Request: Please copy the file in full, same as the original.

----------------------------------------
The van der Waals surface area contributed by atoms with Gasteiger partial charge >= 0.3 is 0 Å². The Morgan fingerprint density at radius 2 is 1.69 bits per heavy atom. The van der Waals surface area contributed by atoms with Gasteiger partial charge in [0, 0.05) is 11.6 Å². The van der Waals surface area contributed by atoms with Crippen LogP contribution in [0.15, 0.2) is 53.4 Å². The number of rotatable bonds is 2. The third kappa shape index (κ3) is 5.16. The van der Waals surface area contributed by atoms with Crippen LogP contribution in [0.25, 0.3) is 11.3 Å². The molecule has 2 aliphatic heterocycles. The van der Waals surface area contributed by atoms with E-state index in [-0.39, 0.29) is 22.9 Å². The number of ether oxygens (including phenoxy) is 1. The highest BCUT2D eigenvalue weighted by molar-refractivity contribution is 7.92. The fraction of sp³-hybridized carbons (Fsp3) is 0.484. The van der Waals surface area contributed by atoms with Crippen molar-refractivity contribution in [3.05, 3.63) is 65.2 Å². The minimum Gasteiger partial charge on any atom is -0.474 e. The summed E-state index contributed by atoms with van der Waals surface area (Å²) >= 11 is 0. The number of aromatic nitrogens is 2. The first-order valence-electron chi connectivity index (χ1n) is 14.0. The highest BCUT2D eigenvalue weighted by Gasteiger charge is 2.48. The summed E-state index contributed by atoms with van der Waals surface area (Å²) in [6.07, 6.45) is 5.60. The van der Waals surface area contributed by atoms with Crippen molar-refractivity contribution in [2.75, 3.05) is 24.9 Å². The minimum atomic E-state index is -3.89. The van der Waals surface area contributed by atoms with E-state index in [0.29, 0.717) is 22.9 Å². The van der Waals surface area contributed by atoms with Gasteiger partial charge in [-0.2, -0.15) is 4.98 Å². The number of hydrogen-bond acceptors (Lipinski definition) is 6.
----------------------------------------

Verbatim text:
The van der Waals surface area contributed by atoms with Gasteiger partial charge >= 0.3 is 0 Å². The Morgan fingerprint density at radius 2 is 1.69 bits per heavy atom. The van der Waals surface area contributed by atoms with Gasteiger partial charge in [0, 0.05) is 11.6 Å². The van der Waals surface area contributed by atoms with Crippen LogP contribution in [0.15, 0.2) is 53.4 Å². The number of rotatable bonds is 2. The third kappa shape index (κ3) is 5.16. The van der Waals surface area contributed by atoms with Crippen LogP contribution in [0.25, 0.3) is 11.3 Å². The molecule has 2 aliphatic heterocycles. The van der Waals surface area contributed by atoms with E-state index in [-0.39, 0.29) is 22.9 Å². The number of ether oxygens (including phenoxy) is 1. The highest BCUT2D eigenvalue weighted by molar-refractivity contribution is 7.92. The fraction of sp³-hybridized carbons (Fsp3) is 0.484. The van der Waals surface area contributed by atoms with Crippen molar-refractivity contribution in [3.05, 3.63) is 65.2 Å². The minimum Gasteiger partial charge on any atom is -0.474 e. The summed E-state index contributed by atoms with van der Waals surface area (Å²) >= 11 is 0. The number of aromatic nitrogens is 2. The first-order valence-electron chi connectivity index (χ1n) is 14.0. The highest BCUT2D eigenvalue weighted by Gasteiger charge is 2.48. The summed E-state index contributed by atoms with van der Waals surface area (Å²) in [6.07, 6.45) is 5.60. The van der Waals surface area contributed by atoms with Crippen molar-refractivity contribution in [2.75, 3.05) is 24.9 Å². The minimum atomic E-state index is -3.89. The van der Waals surface area contributed by atoms with E-state index in [0.29, 0.717) is 22.9 Å². The van der Waals surface area contributed by atoms with Gasteiger partial charge in [-0.2, -0.15) is 4.98 Å². The number of hydrogen-bond acceptors (Lipinski definition) is 6.